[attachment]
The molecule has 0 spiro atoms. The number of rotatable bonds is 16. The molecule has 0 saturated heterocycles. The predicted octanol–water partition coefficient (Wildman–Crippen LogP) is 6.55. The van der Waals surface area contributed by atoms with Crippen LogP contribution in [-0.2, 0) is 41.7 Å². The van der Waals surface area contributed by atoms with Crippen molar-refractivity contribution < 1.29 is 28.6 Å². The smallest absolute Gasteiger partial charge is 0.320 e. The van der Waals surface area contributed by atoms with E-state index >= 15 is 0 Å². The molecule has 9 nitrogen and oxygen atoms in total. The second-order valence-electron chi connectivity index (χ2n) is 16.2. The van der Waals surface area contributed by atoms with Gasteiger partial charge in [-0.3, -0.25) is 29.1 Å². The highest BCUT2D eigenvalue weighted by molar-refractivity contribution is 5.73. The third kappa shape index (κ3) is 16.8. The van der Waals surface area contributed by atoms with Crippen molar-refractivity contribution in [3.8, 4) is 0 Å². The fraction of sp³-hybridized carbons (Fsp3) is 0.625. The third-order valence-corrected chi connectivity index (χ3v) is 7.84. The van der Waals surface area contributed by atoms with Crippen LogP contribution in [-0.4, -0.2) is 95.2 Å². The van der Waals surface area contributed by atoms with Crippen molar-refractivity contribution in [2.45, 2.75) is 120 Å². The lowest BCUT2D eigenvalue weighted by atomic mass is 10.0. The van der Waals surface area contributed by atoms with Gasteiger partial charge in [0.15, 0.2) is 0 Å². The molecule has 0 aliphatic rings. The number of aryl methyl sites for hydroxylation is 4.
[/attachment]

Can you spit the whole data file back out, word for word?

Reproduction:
The molecule has 0 spiro atoms. The number of rotatable bonds is 16. The molecule has 0 saturated heterocycles. The predicted octanol–water partition coefficient (Wildman–Crippen LogP) is 6.55. The van der Waals surface area contributed by atoms with Crippen LogP contribution in [-0.2, 0) is 41.7 Å². The van der Waals surface area contributed by atoms with Crippen molar-refractivity contribution < 1.29 is 28.6 Å². The smallest absolute Gasteiger partial charge is 0.320 e. The van der Waals surface area contributed by atoms with E-state index >= 15 is 0 Å². The molecule has 9 nitrogen and oxygen atoms in total. The second-order valence-electron chi connectivity index (χ2n) is 16.2. The van der Waals surface area contributed by atoms with Gasteiger partial charge in [-0.3, -0.25) is 29.1 Å². The highest BCUT2D eigenvalue weighted by molar-refractivity contribution is 5.73. The third kappa shape index (κ3) is 16.8. The van der Waals surface area contributed by atoms with Crippen molar-refractivity contribution in [3.8, 4) is 0 Å². The fraction of sp³-hybridized carbons (Fsp3) is 0.625. The third-order valence-corrected chi connectivity index (χ3v) is 7.84. The van der Waals surface area contributed by atoms with Crippen LogP contribution in [-0.4, -0.2) is 95.2 Å². The van der Waals surface area contributed by atoms with Crippen molar-refractivity contribution in [2.45, 2.75) is 120 Å². The lowest BCUT2D eigenvalue weighted by atomic mass is 10.0. The van der Waals surface area contributed by atoms with Gasteiger partial charge in [0.15, 0.2) is 0 Å². The molecule has 0 aliphatic rings. The number of aryl methyl sites for hydroxylation is 4.